Dawn of the Dead (1979)Reviewed By MP Bartley
Posted 04/23/04 22:10:04
When George Romero re-invigorated the zombie flick with his black and white nightmare classic, 'Night of the Living Dead', it was over a decade before he attempted a sequel. Wisely avoiding the pitfall of rushing out a by-the-numbers sequel, he bided his time until he had the right story. And this it, a perfect sequel, by which I mean he took what was great about the first magnified it and changed so it wasn't just a dull photocopy. Another, which judging by the current remake, is still a benchmark in horror.So after the horribly cruel ending to 'Night of the Living Dead', mankind is still no closer to solving the problem of the zombie plague sweeping the globe. In fact things are worse. Cities are in panic and society is crumbling, while people flee their homes to try and find some kind of refuge. People such as tv journalist Franny (Gaylen Ross) and her chopper pilot boyfriend Stephen (David Emge). Taking the tv stations chopper they head to the skies pausing only to pick up Stephen's SWAT friend Roger (Scott H. Reiniger) and his disillusioned fellow SWAT Peter (Ken Foree).
Together the foursome head out until they come to an abandoned shopping mall, which when cleared of zombies would be the perfect shelter with provisions and shelter. Things don't go as smoothly as that obviously otherwise we'd be watching a peculiar end-of the-world sitcom.
My first viewing of 'Dawn of the Dead' was back as a 13 year old before my taste in film had developed, and my over-riding impression was "yawn". Since then my memory has always been of a pretty slow follow up to the tense brilliance of the first.
I couldn't have been more wrong. Having shamefully not re-watched it until just recently, I realised that I must have been confused by my hormone-addled teenage mind. 'Dawn of the Dead' is a superb build on the first, using all the effective tools of the first and creating something more expansive and more chilling.
At the end of 'Night...' there was a feeling that the authorities had got on top of the situation and the immediate threat was over. This couldn't be more wrong however. Romero takes great care to show us the panic setting into the big cities instead of merely being confined to the isolated farmlands. From a fraught tv station, full of employees running out in terror to an ethnic housing block refusing to release its dead, it's clear that this isn't a mere skirmish with the dead, it's now a full-scale war. It's a frantic opening that shows how Romero has developed as a director. Whereas 'Night' was limited to nervy hand-held shots of the zombies clawing at the farmhouse, 'Dawn' shows that Romero has grown huge hairy balls as an action director and the raid on the housing block comes across as a proto-Aliens dust-up. When scenes like this are later combined with expansive shots from the top of the mall, showing the zombie hordes milling about in the mall carpark, a chilling sense of finality is achieved. It's entirely plausible that our four heroes are the only humans left alive, and it's an unsettling vision of the end of the world.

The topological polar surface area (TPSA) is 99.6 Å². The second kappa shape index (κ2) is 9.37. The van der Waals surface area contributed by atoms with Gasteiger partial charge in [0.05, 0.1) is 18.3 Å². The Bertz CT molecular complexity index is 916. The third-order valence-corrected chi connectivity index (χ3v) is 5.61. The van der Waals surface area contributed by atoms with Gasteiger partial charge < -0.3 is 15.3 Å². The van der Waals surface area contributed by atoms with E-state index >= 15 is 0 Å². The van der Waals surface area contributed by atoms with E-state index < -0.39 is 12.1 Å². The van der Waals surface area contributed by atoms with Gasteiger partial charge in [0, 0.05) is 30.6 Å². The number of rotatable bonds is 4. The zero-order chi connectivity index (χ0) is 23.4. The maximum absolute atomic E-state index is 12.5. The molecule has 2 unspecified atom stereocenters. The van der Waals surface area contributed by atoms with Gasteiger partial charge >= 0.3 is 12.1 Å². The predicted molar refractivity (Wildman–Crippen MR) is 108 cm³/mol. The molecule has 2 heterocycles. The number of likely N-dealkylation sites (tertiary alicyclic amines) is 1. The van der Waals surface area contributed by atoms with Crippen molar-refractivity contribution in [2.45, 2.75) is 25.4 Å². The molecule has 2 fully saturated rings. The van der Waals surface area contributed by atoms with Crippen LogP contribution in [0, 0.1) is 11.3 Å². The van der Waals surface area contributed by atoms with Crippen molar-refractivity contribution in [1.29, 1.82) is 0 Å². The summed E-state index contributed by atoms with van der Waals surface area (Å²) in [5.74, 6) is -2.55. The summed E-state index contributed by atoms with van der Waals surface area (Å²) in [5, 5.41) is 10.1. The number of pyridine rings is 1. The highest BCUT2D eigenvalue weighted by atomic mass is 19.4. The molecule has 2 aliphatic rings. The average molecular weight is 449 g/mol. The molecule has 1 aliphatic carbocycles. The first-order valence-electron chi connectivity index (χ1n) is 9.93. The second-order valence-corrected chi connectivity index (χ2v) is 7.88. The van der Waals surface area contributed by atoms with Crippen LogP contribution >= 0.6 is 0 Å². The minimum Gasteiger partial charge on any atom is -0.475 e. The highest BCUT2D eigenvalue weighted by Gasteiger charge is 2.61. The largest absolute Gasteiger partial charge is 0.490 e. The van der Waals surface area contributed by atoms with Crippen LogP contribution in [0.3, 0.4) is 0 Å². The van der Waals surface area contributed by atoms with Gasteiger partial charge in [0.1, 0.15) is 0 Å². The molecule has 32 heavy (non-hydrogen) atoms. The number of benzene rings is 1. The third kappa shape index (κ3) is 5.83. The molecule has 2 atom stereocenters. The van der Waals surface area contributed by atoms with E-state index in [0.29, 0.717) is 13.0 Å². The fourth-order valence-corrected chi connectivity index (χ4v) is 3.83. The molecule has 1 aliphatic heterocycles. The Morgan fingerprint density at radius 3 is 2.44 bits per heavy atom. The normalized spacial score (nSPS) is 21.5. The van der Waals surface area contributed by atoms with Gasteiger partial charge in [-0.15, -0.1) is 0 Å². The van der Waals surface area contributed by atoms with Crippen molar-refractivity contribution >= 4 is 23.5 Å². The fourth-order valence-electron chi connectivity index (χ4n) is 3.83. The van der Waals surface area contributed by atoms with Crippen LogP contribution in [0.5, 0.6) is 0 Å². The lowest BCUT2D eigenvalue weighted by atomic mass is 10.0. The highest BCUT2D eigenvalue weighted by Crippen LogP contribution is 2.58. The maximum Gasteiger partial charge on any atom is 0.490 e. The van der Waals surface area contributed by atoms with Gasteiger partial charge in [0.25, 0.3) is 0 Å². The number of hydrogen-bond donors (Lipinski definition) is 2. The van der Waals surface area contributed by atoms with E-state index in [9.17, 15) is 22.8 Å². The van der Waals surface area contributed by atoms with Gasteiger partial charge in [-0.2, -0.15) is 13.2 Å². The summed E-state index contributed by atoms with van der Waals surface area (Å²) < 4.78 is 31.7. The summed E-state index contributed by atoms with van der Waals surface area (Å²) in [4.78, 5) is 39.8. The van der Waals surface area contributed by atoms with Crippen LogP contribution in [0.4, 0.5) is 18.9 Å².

Romero also has the confidence to take things onto a grander stage. Being set in a huge mall could have neutralised the tension entirely, but this simply widens the action and makes the tension more expansive. The humans may have more escape routes to run through, but there's also more places for a zombie to be lurking.
This also gives a chance for the characters to be better defined than their predecessors in 'Night'. With their only being four, there's no sense that they're only zombie fodder, so we're more caught up in their bid for survival because, simply...there's so few of them left. A lot of the power of 'Dawn' comes from the quieter moments where the humans enjoy the pleasures that the mall offers, be it a candle-lit supper for two or an ice-rink empty of annoying teenagers. And like 'Night', there's fine performances here from some generally unknown actors. Emge and Reiniger are both able suporting characters, but it's Ross and Foree who come off as the stronger characters, and who carry the film. It's a trick that Romero was unable to repeat for the limp 'Day of the Dead'.
You could mention the digs at consumerism that Romero has (zombies blindly wandering around the shops like Sunday shoppers), but that's to deny the simple pleasure of having an entire mall to yourself to run around shooting zombies up. Come on, who hasn't secretly wanted to do that?
Because despite my fuddled memory, 'Dawn of the Dead' is just action-packed as the first, although it takes a longer running time for the set-pieces to roll out. But by the end however, you'll be gnawing your knuckles as much as you were during the first, despite some over-blown action man heroic music. It very nearly descends into 'A-Team' silliness. But not quite thankfully.
Arguably, the zombies don't look as scary in colour as they do in black-and-white, and exactly how scary can a zombie be when you can throw a pie in his face and run away laughing? But despite this when they're lunging hungrily into a lift towards one trapped human at the end, you'll be uncomfortably reminded of the windows and doors splintering into dust in that farmhouse ten years previously.'Dawn of the Dead' bears considerable comparison to the Alien quadrilogy. A tense, claustrophobic first was opened into a more ambitious, action-filled second and both stand as classics of the genre. However, the film-makers overplayed their hands in both cases coming up with third portions that were neither entertaining enough or scary enough. But at least Romero wisely knew it was time to quit after 'Day of the Dead'. But never mind, because no matter how lacklustre the third stage of his dead invasion was, it doesn't dislodge the disturbing, apocalyptic vision he displays here. It's a literal hell on earth.
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